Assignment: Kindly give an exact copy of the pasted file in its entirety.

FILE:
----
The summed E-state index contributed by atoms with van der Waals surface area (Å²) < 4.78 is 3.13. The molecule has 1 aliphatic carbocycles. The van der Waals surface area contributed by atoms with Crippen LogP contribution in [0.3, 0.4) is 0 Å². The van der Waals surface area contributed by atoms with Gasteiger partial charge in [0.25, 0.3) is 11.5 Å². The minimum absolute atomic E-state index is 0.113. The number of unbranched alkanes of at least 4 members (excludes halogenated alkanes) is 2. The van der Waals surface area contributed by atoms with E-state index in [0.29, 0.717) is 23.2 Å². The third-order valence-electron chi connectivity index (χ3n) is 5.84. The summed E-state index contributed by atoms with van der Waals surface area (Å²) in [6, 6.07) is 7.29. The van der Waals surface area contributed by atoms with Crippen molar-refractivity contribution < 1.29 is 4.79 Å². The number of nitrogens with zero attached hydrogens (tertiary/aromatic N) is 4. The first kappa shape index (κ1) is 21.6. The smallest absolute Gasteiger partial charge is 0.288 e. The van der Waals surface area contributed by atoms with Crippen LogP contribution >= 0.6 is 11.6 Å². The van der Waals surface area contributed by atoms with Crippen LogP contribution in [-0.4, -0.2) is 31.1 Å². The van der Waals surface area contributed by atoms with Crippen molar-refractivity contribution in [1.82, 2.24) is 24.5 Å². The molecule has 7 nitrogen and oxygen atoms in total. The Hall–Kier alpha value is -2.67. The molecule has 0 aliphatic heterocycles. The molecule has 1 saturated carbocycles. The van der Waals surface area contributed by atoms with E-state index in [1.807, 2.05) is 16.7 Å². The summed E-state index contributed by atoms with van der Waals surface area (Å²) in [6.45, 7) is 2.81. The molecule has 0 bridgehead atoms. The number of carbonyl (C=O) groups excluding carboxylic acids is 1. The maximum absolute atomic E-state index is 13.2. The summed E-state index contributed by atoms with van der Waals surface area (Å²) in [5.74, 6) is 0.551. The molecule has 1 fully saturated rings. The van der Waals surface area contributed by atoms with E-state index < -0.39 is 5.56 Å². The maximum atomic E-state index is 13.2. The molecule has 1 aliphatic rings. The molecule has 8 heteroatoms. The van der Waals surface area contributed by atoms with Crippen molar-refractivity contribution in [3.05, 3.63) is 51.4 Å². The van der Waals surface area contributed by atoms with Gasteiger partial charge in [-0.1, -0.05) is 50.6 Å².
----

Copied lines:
The summed E-state index contributed by atoms with van der Waals surface area (Å²) < 4.78 is 3.13. The molecule has 1 aliphatic carbocycles. The van der Waals surface area contributed by atoms with Crippen LogP contribution in [0.3, 0.4) is 0 Å². The van der Waals surface area contributed by atoms with Gasteiger partial charge in [0.25, 0.3) is 11.5 Å². The minimum absolute atomic E-state index is 0.113. The number of unbranched alkanes of at least 4 members (excludes halogenated alkanes) is 2. The van der Waals surface area contributed by atoms with E-state index in [0.29, 0.717) is 23.2 Å². The third-order valence-electron chi connectivity index (χ3n) is 5.84. The summed E-state index contributed by atoms with van der Waals surface area (Å²) in [6, 6.07) is 7.29. The van der Waals surface area contributed by atoms with Crippen molar-refractivity contribution < 1.29 is 4.79 Å². The number of nitrogens with zero attached hydrogens (tertiary/aromatic N) is 4. The first kappa shape index (κ1) is 21.6. The smallest absolute Gasteiger partial charge is 0.288 e. The van der Waals surface area contributed by atoms with Crippen LogP contribution >= 0.6 is 11.6 Å². The van der Waals surface area contributed by atoms with Crippen LogP contribution in [-0.4, -0.2) is 31.1 Å². The van der Waals surface area contributed by atoms with Crippen molar-refractivity contribution in [1.82, 2.24) is 24.5 Å². The molecule has 7 nitrogen and oxygen atoms in total. The Hall–Kier alpha value is -2.67. The molecule has 0 aliphatic heterocycles. The molecule has 1 saturated carbocycles. The van der Waals surface area contributed by atoms with E-state index in [1.807, 2.05) is 16.7 Å². The summed E-state index contributed by atoms with van der Waals surface area (Å²) in [6.45, 7) is 2.81. The molecule has 0 bridgehead atoms. The number of carbonyl (C=O) groups excluding carboxylic acids is 1. The maximum absolute atomic E-state index is 13.2. The summed E-state index contributed by atoms with van der Waals surface area (Å²) in [5.74, 6) is 0.551. The molecule has 1 fully saturated rings. The van der Waals surface area contributed by atoms with E-state index < -0.39 is 5.56 Å². The maximum atomic E-state index is 13.2. The molecule has 1 aliphatic rings. The molecule has 8 heteroatoms. The van der Waals surface area contributed by atoms with Crippen molar-refractivity contribution in [3.05, 3.63) is 51.4 Å². The van der Waals surface area contributed by atoms with Gasteiger partial charge in [-0.1, -0.05) is 50.6 Å².